Aim/Hypothesis: To report on 76 patients with implant loss after sinuslift. To report the reasons, the possibilities for repair in routine cases and in more severe situations of sinusitis with multiple implant loss and damage to surrounding structures. To report the long‐term outcome.
Materials and Methods: Between 2000 and 2020 76 patients with failing implants after sinuslift were referred to four Oral Surgery and ENT services in Switzerland. Of 169 implants originally placed 71 implants were already lost before the first consultation. 14 patients had no complaints other than implant loss. The other 62 patients complained about varying degrees of pain, swollen midface, pussy exudates, paresthesia etc. In 3 patients implants had been failing repeatedly. CBCT showed in 58 patients maxillary sinusitis, in 4 patients half‐sided pan‐sinusitis. In 11 patients, nasal fiberoptic endoscopy was carried out. Further investigations consisted of bacteriology, mycology and histology. Reasons for sinusitis were attributable to postoperative blowing of the nose, infection of the graft, antiresorptive drugs, peri‐implantitis reaching the floor of the sinus and allergic reaction to sinus grafting material mixed with collagen. Another reason for implant loss was a failing graft without signs of sinusitis.
Results: 53 implants had to be removed under Local Anaesthesia (LA), 9 implants could be left in situ. 8 patients did not need surgical intervention for sinusitis but only antibiotic treatment. 41 patients needed surgical intervention under LA for cleaning the sinus of infected graft material and closing of fistula. 27 patients needed surgical intervention under General Anaesthesia (GA) because of more extensive disease, removal of debris, fungi, dislocated dental implants and nasal endoscopy. 51 patients became pain free. In 11 patients some chronic pain remained. In 18 patients the sinus did not heal to a degree that re‐sinuslift was deemed appropriate. Whilst 29 patients were subsequently treated with dentures, 47 patients underwent a second surgery for new grafting procedures with autologous bone, followed by implant insertion. This was possible in 28 patients under LA, whilst 19 patients needed GA for reconstruction of lost maxillary structures with large mandibular or with hip bone graft.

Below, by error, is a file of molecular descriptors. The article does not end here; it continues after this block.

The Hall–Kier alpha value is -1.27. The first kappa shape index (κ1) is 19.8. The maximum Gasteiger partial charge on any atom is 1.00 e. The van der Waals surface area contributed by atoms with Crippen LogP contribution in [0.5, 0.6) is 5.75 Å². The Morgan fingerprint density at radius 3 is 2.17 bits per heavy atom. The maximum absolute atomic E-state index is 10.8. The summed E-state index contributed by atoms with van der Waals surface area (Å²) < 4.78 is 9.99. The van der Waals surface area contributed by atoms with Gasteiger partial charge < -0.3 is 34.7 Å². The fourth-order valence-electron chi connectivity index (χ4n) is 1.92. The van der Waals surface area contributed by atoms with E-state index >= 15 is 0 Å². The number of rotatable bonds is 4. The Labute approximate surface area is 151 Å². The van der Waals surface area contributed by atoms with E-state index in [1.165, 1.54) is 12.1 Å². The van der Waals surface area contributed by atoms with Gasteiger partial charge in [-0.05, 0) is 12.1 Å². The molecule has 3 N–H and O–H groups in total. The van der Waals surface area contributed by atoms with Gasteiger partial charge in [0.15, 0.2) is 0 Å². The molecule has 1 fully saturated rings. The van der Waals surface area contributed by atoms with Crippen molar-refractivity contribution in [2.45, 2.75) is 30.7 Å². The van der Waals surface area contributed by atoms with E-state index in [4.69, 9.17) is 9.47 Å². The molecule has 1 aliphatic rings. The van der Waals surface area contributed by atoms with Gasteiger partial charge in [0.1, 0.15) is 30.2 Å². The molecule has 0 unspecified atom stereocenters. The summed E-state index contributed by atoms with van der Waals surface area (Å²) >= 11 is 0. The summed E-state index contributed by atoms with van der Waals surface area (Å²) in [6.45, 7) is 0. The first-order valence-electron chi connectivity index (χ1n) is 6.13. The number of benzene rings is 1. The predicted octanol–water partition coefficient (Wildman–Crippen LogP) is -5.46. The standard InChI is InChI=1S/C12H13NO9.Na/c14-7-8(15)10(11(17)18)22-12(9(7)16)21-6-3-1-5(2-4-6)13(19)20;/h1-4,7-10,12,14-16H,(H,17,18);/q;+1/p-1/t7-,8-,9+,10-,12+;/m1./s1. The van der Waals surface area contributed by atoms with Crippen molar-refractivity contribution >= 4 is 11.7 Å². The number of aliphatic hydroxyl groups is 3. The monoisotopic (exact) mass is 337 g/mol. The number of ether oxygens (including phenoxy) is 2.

Conclusions and Clinical Implications: Whilst many complications after sinus lift are not severe and can be treated locally, some patients exhibit more severe problems with e.g. pan‐sinusitis and chronic sinusitis. Multidisciplinary cooperation between dentists, oral surgeons, and ear, nose and throat specialists can be very helpful in diagnosing and treating these cases. To estimate the chance for success of redo of sinus lift is rather difficult, especially when bone substitutes were used beforehand which may not have integrated.

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Additional indexing

Item Type:Journal Article, refereed, further contribution
Communities & Collections:04 Faculty of Medicine > Center for Dental Medicine > Clinic of Cranio-Maxillofacial Surgery
Dewey Decimal Classification:610 Medicine & health
Uncontrolled Keywords:Oral Surgery
Language:English
Date:1 October 2020
Deposited On:27 Jan 2021 18:27
Last Modified:28 Jan 2021 04:39
Publisher:Wiley-Blackwell Publishing, Inc.
ISSN:0905-7161
Additional Information:This is the peer reviewed version of the following article: F. Carls, Peter; Iskender Ülgür, Ismail; Ismail Elmas, Firat; Schumann, Paul; Gander, Thomas; Piantanida, Renato (2020). Implant loss and sinusitis after sinus lift ‐ an underestimated complication. Clinical Oral Implants Research, 31(S20):281., which has been published in final form at https://doi.org/ 10.1111/clr.219_13644. This article may be used for non-commercial purposes in accordance with Wiley Terms and Conditions for Use of Self-Archived Versions. (http://www.wileyauthors.com/self-archiving)
OA Status:Closed
Publisher DOI:https://doi.org/10.1111/clr.219_13644